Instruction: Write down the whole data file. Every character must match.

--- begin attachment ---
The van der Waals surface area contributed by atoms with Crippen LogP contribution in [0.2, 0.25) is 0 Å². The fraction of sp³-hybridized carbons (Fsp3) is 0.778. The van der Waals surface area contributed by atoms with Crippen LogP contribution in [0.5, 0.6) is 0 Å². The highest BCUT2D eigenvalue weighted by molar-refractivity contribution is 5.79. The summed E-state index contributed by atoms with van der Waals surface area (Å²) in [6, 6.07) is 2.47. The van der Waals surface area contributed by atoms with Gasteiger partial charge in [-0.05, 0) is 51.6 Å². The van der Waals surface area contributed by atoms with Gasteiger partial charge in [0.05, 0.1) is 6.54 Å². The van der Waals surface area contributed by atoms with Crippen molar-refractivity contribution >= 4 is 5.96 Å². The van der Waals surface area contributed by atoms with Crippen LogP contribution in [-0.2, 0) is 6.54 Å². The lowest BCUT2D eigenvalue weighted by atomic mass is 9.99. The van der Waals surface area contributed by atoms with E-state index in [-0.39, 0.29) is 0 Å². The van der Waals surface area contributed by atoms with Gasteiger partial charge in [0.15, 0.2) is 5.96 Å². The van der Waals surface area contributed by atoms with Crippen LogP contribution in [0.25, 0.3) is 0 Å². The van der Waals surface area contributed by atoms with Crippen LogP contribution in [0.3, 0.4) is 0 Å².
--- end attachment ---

The van der Waals surface area contributed by atoms with Crippen LogP contribution in [0.2, 0.25) is 0 Å². The fraction of sp³-hybridized carbons (Fsp3) is 0.778. The van der Waals surface area contributed by atoms with Crippen LogP contribution in [0.5, 0.6) is 0 Å². The highest BCUT2D eigenvalue weighted by molar-refractivity contribution is 5.79. The summed E-state index contributed by atoms with van der Waals surface area (Å²) in [6, 6.07) is 2.47. The van der Waals surface area contributed by atoms with Gasteiger partial charge in [-0.05, 0) is 51.6 Å². The van der Waals surface area contributed by atoms with Gasteiger partial charge in [0.05, 0.1) is 6.54 Å². The van der Waals surface area contributed by atoms with Crippen molar-refractivity contribution >= 4 is 5.96 Å². The van der Waals surface area contributed by atoms with Crippen LogP contribution in [-0.2, 0) is 6.54 Å². The lowest BCUT2D eigenvalue weighted by atomic mass is 9.99. The van der Waals surface area contributed by atoms with E-state index in [-0.39, 0.29) is 0 Å². The van der Waals surface area contributed by atoms with Gasteiger partial charge in [0.15, 0.2) is 5.96 Å². The van der Waals surface area contributed by atoms with Crippen LogP contribution in [0.25, 0.3) is 0 Å². The van der Waals surface area contributed by atoms with Crippen LogP contribution in [0.3, 0.4) is 0 Å².